VeraSun asking farmers for repayment of fundsSIOUX FALLS, S.D. — Midwest farmers who sold corn to bankrupt ethanol producer VeraSun Energy Corp. have been receiving official letters asking for most of that money back.
SIOUX FALLS, S.D. — Midwest farmers who sold corn to bankrupt ethanol producer VeraSun Energy Corp. have been receiving official letters asking for most of that money back.
Although the request carries legal precedent, trade association groups say growers have a defense and should consult an attorney before sending any money. They do have to respond though — and promptly, the groups advise.
Shannon Hannappel, who farms 1,400 acres near Clarks, Neb., said Thursday she thought she was done dealing with VeraSun until she received a letter requesting an $80,000 repayment.
“We thought we had gotten settled a year ago and we were done,” said Hannappel who typically sold to her local grain elevator but decided to take advantage of VeraSun’s higher offer. “For us, that’s a quite a dent.”
The Aug. 20 letters were sent to farmers paid by VeraSun in the 90 days before it filed for Chapter 11 bankruptcy protection. The settlement offer good through Sept. 30 requests an 80 percent repayment of what VeraSun paid them for their corn.
The demand has not been well-received by farmers, many of whom also had their high-price corn contracts with VeraSun negated when the company filed for bankruptcy, said Lisa Richardson, executive director of the South Dakota Corn Growers Association.
“The ghost of VeraSun has returned, and there is significant frustration,” Richardson said.
The association is trying to get a list of how many growers are affected, and Richardson estimates hundreds in South Dakota and thousands nationwide received letters.
Sioux Falls-based VeraSun, once the nation’s No. 2 ethanol producer, filed for bankruptcy in October 2008 after tightening credit markets erased its lifeline to weather the swings in corn and fuel prices. San Antonio-based traditional refiner Valero Energy Corp. has since bought nine former VeraSun facilities.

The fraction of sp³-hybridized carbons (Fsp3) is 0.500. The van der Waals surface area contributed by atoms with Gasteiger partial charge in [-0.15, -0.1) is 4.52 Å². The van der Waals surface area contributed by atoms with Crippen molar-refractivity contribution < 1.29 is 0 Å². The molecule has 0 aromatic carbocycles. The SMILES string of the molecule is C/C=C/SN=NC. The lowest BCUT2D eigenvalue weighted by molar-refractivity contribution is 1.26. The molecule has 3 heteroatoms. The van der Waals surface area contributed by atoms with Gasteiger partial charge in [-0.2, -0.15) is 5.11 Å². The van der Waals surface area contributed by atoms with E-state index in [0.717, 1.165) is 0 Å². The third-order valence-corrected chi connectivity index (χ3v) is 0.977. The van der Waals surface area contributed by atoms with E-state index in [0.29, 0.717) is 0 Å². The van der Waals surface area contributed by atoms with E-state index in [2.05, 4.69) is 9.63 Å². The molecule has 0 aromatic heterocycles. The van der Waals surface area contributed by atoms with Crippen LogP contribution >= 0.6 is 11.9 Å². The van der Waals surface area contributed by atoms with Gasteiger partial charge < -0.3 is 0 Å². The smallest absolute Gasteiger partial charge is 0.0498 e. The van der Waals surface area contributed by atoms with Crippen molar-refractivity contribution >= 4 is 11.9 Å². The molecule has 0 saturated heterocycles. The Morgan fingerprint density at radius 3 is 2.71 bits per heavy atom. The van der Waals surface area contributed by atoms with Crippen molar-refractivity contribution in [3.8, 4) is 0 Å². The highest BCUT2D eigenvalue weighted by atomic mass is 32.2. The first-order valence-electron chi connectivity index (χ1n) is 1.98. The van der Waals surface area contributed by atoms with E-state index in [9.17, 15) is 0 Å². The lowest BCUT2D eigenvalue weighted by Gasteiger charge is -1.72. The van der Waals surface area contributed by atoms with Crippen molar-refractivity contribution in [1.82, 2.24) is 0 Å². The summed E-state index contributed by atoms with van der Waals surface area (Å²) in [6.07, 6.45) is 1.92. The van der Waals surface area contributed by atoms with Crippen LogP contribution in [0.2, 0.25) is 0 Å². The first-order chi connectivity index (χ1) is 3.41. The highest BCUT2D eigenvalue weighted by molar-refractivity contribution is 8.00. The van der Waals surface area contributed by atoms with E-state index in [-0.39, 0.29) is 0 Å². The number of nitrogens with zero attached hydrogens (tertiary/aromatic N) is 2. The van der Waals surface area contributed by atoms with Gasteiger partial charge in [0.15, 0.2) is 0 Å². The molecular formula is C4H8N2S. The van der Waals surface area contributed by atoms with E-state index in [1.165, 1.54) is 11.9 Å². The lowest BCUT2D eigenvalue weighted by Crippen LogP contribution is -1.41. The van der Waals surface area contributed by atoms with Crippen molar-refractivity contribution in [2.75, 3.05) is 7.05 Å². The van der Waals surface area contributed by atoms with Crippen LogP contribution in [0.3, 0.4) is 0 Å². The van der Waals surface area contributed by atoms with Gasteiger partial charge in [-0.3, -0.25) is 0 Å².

VeraSun as a company exists only in a Delaware bankruptcy court, with a trustee who is responsible to the creditors in charge of its remaining assets.
Seeing the VeraSun name in correspondence caught many Nebraska farmers off-guard, said Jay Rempe, vice president of governmental relations with the Nebraska Farm Bureau.
“I think they thought that was well behind them now,” Rempe said. “The first reaction from farmers is ‘Is this real? Is this credible, or is this somebody just out on a fishing expedition?”‘
Sioux Falls law firm Meierhenry Sargent LLP is representing a couple of farmers, one of whom received a letter requesting more than $29,000.
“These are not small amounts of money,” said attorney Patrick Glover.
Bankruptcy code considers any payment made by a company in the 90 days leading up its Chapter 11 filing a preferential payment. The idea is to prevent a company that knows its days are numbered from choosing to pay certain creditors while stiffing others.
“They think that maybe they’re trying to pay off certain creditors to the detriment of others,” Glover said. “That’s why they have that law.”
He said the best defense for those who receive letters is to show the payments were part of an “ordinary course of business.”
If farmers can show that VeraSun made payments for corn to farmers in the ordinary course of its business before and up through the bankruptcy, then they could be considered exceptions to the preferential-payments rule, Glover said.
Glover said his firm is talking to the South Dakota Corn Growers to see if farmers could be grouped in a class since the letters and issues are similar.
National and state trade organizations have been getting swamped with phone calls, and they’ve been offering farmers guidance.
The Iowa State University’s Center for Agricultural Law and Taxation has posted a legal brief on its website, and the South Dakota Corn Growers has linked to the document and another prepared by the National Corn Growers Association.
Hannappel said that even though the ethanol plants’ current owners have nothing to do with VeraSun, many farmers are wary of getting burned.
“We’re all a little bit gun-shy about working with the ethanol plants, period,” she said.